Traverse City Record-Eagle

Well-Being

November 11, 2010

Adapted in TC: Gratitude shows values

In two weeks, many of us will gather around the Thanksgiving table with family and friends.

Depending upon our traditions, there may be a point in the festivities when folks share what they're thankful for this year — other people, what they've learned, what they have, what they gave and more. People may even discuss being grateful for challenges, such as losing a job, the breakup of a relationship, making a mistake and even illness.

When someone says they're grateful for an illness, what do they mean?

Most people who say this come to this realization only after great pain and deep contemplation. They don't say it in a superficial, smarmy, Pollyanna way. This wisdom is hard-earned.

In this sense, illness is seen as a gift. Not the illness itself, but the life lessons that come with it. It would be nice if these lessons could be learned in a less frightening and painful way, but often they can't.

In the new film "127 Hours," lone rock climber Aron Ralston is trapped in a mountain crevasse for five days. He ends up having to amputate one of his arms to survive. While he's stuck, he examines his entire life. He's tested at the core level; the lessons come afterwards. The film's writer/director, Danny Boyle, describes the film as an action movie with a guy who can't move.

Ralston's action is internal. He's moved to make changes in his beliefs, behavior, feelings, his relationships, everything. His dilemma is his way back to a better, bigger self.

When challenges occur, they allow us the opportunity to get real and live raw. There is no pretense that everything can continue as it was. In our surrender, we face our deepest fears: Will I make it? Am I strong enough? Will others help me? Will I survive? Is there a higher power? If we're open to them, our challenges allow us our own revelations.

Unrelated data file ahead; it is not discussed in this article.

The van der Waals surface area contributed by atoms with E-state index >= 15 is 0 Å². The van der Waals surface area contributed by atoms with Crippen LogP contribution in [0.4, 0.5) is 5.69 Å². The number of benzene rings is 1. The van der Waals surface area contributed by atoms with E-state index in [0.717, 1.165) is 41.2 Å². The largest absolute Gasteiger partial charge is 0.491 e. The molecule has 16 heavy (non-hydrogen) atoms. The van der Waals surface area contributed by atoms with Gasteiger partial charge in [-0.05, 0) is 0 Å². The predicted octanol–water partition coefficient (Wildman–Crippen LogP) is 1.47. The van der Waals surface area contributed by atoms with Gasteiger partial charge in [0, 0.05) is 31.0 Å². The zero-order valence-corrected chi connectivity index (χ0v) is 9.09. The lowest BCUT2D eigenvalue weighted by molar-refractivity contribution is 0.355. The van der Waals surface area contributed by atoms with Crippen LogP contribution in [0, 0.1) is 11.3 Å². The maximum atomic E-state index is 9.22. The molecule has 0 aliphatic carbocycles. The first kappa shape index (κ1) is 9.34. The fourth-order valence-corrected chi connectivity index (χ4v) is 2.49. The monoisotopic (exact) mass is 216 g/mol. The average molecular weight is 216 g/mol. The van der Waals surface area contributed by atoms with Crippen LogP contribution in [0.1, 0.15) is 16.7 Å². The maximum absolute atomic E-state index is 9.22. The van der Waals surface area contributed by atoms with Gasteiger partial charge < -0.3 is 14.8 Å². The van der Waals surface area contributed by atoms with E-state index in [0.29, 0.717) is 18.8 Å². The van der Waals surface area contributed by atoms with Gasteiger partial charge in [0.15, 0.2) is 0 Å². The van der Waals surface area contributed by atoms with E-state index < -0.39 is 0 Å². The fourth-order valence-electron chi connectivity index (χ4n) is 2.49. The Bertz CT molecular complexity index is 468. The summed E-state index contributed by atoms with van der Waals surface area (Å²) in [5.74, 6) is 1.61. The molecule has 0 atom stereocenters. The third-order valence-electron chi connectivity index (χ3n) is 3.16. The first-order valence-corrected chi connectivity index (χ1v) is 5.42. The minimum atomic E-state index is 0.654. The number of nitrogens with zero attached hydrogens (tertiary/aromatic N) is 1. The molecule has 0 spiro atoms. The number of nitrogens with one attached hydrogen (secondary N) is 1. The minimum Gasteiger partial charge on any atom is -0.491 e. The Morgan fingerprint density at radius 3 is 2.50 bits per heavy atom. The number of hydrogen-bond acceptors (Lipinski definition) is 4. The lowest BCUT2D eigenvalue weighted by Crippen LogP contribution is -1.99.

Like Ralston and many others, I've learned countless lessons from my illnesses. So have the people who love and care about me.

At the deepest level, I know I am so much more than my paralysis. What matters is how I have responded to it. I know I am very strong. I know I am lucky to be alive and that I am here to help others.

I wish I hadn't had a stroke. And I wouldn't give back all that I've learned by having my disability.

Life often doesn't let us have everything we want — or have it the way we want.

Not all people with challenges, including illness, are thankful for or learn from their struggles. For them, there is no meaning beyond the pain and fear. They age and go to their graves none the wiser.

Last week, I had the chance to spend several hours with Jacob, the street corner "dancing sign guy." He told me that he moved from just holding the ad signs to dancing with the signs because of what he saw in people's cars.

"I saw so many people screaming in an angry manner on their cell phones. Some were slamming their fists on their steering wheels. Other stared off into space. People looked so stressed. I decided that there might be a way for me to make them smile and laugh … so I started dancing."

As I stood on the corner with Jacob, aka "Moonbreaker," I saw people smile, honk their horns, wave, give him the peace sign, roll down their windows and ask where he'd been and say how much they'd missed him. Many said they drove all over town looking for his performance.

They seemed grateful and so did he.

The irony of Jacob's current life isn't lost on him. At 20, he's spent most of his life being bullied and taunted by other people. He's a keen observer of human behavior.

"Lots of people told me I wouldn't amount to anything, that I was nothing. They beat me, called me names and just basically messed with me. One day I told a group of people that I was their People magazine. I said I was the most popular per son in the school, because they seemed obsessed with me.

"They still said I was nothing. They didn't get it. I knew I'd prove them wrong. I always knew I was somebody. I turned it around. "

Knowing what a person is thankful for says a great deal about them. It speaks to the center of what they believe and why they believe they are alive.

Susan Odgers, a resident of Traverse City for the past 23 years, has used a wheelchair for 34 years. She is a faculty member at Northwestern Michigan College and Grand Valley State University. She can be reached via the Record-Eagle. For more Adapted in TC columns, log on to record-eagle.com/susanodgers.

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